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ILMC 34: Top agents discuss post-pandemic landscape

Session chair Tom Schroeder (Wasserman) recounted his first ILMC experiences when he was accosted by private jet brokers who were not exactly relevant for his jungle acts. As a result, he said he wanted to make this year’s agency session a little more accessible for all.

Jon Ollier (One Fiinix Live) spoke of his recent experience with the start of the Ed Sheeran tour and the excitement around it, noting that outdoor shows appear to be more exciting than those indoors.

Looking for the positives in the current state of live music, Schroeder reported that young acts who have come through the pandemic appear to want to have a lot more ownership of their careers, with Lucy Dickins (WME) agreeing that there is a culture shift happening among the younger generation.

Ollier opined that it’s not just a generational thing, but also financial, as lots of people are buying tickets late, meaning that promoters have to take a leap of faith in investing in their events in the hope that people do turn up at the last minute.

The agents said [ticket] prices are not likely to come down as the artist’s costs have also increased

Sally Dunstone (Primary Talent) told ILMC that avails appear to have reached a saturation point, making it tricky to get to that next step with new artists. But she said this forced agents to be more creative and look to work with different venues, for example.

“We have to advise the artist on how they get to that next step in the career and if that means telling them to wait, rather than go out now and do a tour that could harm their long term prospects,” said Dunstone.

She said that her decision to switch agencies was down to the pandemic, thinking in a more entrepreneurial manner and searching for new opportunities – a sentiment echoed by Ollier who launched his own agency, saying that it was the CAA ethos of exploring new avenues and trying to always find a brighter path, that had prompted him to decide to establish his own venture.

Looking at the year ahead, Ari Bernstein (ICM Partners) observed the effect that festivals might have on other touring, highlighting radius causes and the like as issues that need to be discussed. He said Covid had made him look around for all the other revenue sources that his clients as artists could benefit from, which was something that would strengthen the sector going forward.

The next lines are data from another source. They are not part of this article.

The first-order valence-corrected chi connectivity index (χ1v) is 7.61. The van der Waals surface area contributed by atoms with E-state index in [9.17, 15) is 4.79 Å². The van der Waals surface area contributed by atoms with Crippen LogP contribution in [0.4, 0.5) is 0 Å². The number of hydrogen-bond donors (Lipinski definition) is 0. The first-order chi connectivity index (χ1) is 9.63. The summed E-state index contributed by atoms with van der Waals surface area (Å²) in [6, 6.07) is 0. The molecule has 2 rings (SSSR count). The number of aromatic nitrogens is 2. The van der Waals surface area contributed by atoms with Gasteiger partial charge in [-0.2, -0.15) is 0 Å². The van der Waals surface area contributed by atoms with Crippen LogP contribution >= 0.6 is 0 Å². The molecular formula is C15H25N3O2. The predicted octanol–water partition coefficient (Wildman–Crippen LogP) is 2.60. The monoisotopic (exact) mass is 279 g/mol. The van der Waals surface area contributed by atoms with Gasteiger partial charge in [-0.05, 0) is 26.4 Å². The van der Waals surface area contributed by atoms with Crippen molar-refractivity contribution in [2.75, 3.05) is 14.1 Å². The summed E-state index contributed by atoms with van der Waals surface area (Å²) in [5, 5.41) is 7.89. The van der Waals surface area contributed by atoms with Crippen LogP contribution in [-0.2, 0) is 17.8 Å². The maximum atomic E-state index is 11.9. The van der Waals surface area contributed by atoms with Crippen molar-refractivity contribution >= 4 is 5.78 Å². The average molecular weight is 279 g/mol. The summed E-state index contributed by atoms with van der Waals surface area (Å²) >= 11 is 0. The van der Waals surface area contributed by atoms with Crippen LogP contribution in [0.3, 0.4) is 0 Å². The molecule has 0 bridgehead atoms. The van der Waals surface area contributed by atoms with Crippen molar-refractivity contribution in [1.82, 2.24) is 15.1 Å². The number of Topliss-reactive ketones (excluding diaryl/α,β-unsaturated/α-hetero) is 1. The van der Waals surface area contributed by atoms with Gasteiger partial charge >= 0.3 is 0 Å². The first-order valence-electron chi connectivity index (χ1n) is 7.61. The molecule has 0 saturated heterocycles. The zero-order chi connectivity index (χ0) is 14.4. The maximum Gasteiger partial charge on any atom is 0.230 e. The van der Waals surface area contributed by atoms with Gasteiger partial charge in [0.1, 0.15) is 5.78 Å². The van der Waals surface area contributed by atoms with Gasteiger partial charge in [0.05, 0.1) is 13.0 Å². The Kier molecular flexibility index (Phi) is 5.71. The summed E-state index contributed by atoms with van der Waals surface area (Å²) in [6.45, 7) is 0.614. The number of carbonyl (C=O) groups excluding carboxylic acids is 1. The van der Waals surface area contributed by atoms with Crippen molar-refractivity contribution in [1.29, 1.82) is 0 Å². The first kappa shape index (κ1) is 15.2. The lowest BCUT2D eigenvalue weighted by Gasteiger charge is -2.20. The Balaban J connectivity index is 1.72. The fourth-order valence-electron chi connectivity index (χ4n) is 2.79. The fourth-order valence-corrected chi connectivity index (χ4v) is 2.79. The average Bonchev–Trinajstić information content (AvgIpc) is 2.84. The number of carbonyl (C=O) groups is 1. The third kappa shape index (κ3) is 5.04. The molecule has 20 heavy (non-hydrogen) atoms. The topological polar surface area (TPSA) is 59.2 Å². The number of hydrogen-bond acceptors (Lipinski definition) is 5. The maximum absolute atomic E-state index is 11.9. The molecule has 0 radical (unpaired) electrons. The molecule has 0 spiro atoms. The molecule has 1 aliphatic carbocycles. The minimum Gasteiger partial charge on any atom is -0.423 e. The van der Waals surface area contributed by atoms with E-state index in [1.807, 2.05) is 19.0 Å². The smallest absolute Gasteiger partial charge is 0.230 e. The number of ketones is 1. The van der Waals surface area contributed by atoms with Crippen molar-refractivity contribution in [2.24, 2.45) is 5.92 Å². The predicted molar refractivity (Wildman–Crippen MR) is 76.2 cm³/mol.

Schroeder said the new breed of young manager wants their agents to be a bigger part of the artist’s journey

Bernstein agreed with Schroeder that the price of living is going to squeeze the fans and there will be an impact that we are yet to experience. He also cited the war in Ukraine, rising costs and higher ticket prices, but accepted that it is now part of an agent’s role to negotiate those challenges.

On the thorny question of ticket prices, the agents said those prices are not likely to come down as the artist’s costs have also increased. But they said acts are already looking to tour with smaller productions in a bid to save money, as well as considering sustainability matters.

Schroeder said the new breed of young manager wants their agents to be a bigger part of the artist’s journey, rather than just a cog in the wheel.

Dickins also applauded the entrepreneurial spirit among young acts and younger agents. “The artists that tell me what they want to do, not the other way around,” she revealed. “There are things they are telling me that I think ‘shit, I’ve got to read up on that,’” she added.

Turning to the future, Dunstone predicted that in three to five years’ time the business would be fully recovered and progressed from where it was pre-pandemic. “People are looking at content differently now,” she said citing acts that have done well through the likes of TikTok. “I think we’ll see a fresh batch of new headliners in five years’ time, that have come through the pandemic,” said Dunstone.

“The artists that tell me what they want to do, not the other way around”

Ollier joked that Dickins would be working at his agency in three years, but on a serious note, he said there would be a period of natural selection with artists, events and probably even agents.

“Change is good,” said Dickins. “It’s been boring to see the same headliners at festivals for 15 years. I’m excited about the change and I’m embracing it – it’s already happening.”

Schroeder noted that while festival programming had improved, diversity in the actual industry itself was poor, with Dickins agreeing that the business needs to be a lot better.

Schroeder concluded that this summer will be bumpy but that agents need to navigate it. Ollier said, “The art is going to get better and better, no matter what us industry idiots have got to do.” That struck a chord with his fellow agents, with Bernstein believing that there will be more doors opening for revenue streams than ever before, as people embrace entrepreneurial ideas and think outside the box.

 


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Top agents call for action on diversity

Top agents called for a more diverse, inclusive and equitable industry during last week’s ESNS (Eurosonic Noorderslag).

Hannah Shogbola (UTA), Natasha Gregory (Mother Artists), Sally Dunstone (Primary Talent International) and Whitney Boateng (WME) came together for the all-female Agents Panel – hailed as “a long-overdue milestone” by moderator Maria May (CAA).